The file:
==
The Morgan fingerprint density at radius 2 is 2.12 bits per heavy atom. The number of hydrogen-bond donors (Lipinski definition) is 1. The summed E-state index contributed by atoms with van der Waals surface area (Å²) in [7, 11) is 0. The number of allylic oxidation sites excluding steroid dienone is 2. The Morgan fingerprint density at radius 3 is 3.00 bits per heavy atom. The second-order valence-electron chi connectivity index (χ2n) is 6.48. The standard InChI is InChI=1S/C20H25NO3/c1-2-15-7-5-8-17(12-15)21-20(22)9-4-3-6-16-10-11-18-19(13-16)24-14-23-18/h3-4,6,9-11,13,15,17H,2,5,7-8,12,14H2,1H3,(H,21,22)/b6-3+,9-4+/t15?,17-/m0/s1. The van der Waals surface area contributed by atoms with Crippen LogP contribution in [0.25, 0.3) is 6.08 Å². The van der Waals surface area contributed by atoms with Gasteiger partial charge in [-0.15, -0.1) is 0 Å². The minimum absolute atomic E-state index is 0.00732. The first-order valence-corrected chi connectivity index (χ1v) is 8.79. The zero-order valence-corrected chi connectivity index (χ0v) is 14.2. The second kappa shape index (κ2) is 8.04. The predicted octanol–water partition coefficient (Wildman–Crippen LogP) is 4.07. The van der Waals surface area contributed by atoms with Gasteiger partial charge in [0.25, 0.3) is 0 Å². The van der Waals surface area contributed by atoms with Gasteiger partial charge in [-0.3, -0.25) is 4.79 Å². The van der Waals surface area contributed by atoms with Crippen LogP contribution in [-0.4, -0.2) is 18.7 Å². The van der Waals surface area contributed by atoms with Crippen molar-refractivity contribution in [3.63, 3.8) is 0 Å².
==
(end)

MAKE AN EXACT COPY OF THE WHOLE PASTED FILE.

The Morgan fingerprint density at radius 2 is 2.12 bits per heavy atom. The number of hydrogen-bond donors (Lipinski definition) is 1. The summed E-state index contributed by atoms with van der Waals surface area (Å²) in [7, 11) is 0. The number of allylic oxidation sites excluding steroid dienone is 2. The Morgan fingerprint density at radius 3 is 3.00 bits per heavy atom. The second-order valence-electron chi connectivity index (χ2n) is 6.48. The standard InChI is InChI=1S/C20H25NO3/c1-2-15-7-5-8-17(12-15)21-20(22)9-4-3-6-16-10-11-18-19(13-16)24-14-23-18/h3-4,6,9-11,13,15,17H,2,5,7-8,12,14H2,1H3,(H,21,22)/b6-3+,9-4+/t15?,17-/m0/s1. The van der Waals surface area contributed by atoms with Crippen LogP contribution in [0.25, 0.3) is 6.08 Å². The van der Waals surface area contributed by atoms with Gasteiger partial charge in [-0.15, -0.1) is 0 Å². The minimum absolute atomic E-state index is 0.00732. The first-order valence-corrected chi connectivity index (χ1v) is 8.79. The zero-order valence-corrected chi connectivity index (χ0v) is 14.2. The second kappa shape index (κ2) is 8.04. The predicted octanol–water partition coefficient (Wildman–Crippen LogP) is 4.07. The van der Waals surface area contributed by atoms with Gasteiger partial charge in [0.25, 0.3) is 0 Å². The van der Waals surface area contributed by atoms with Gasteiger partial charge in [-0.3, -0.25) is 4.79 Å². The van der Waals surface area contributed by atoms with Crippen LogP contribution in [-0.4, -0.2) is 18.7 Å². The van der Waals surface area contributed by atoms with Crippen molar-refractivity contribution in [3.63, 3.8) is 0 Å².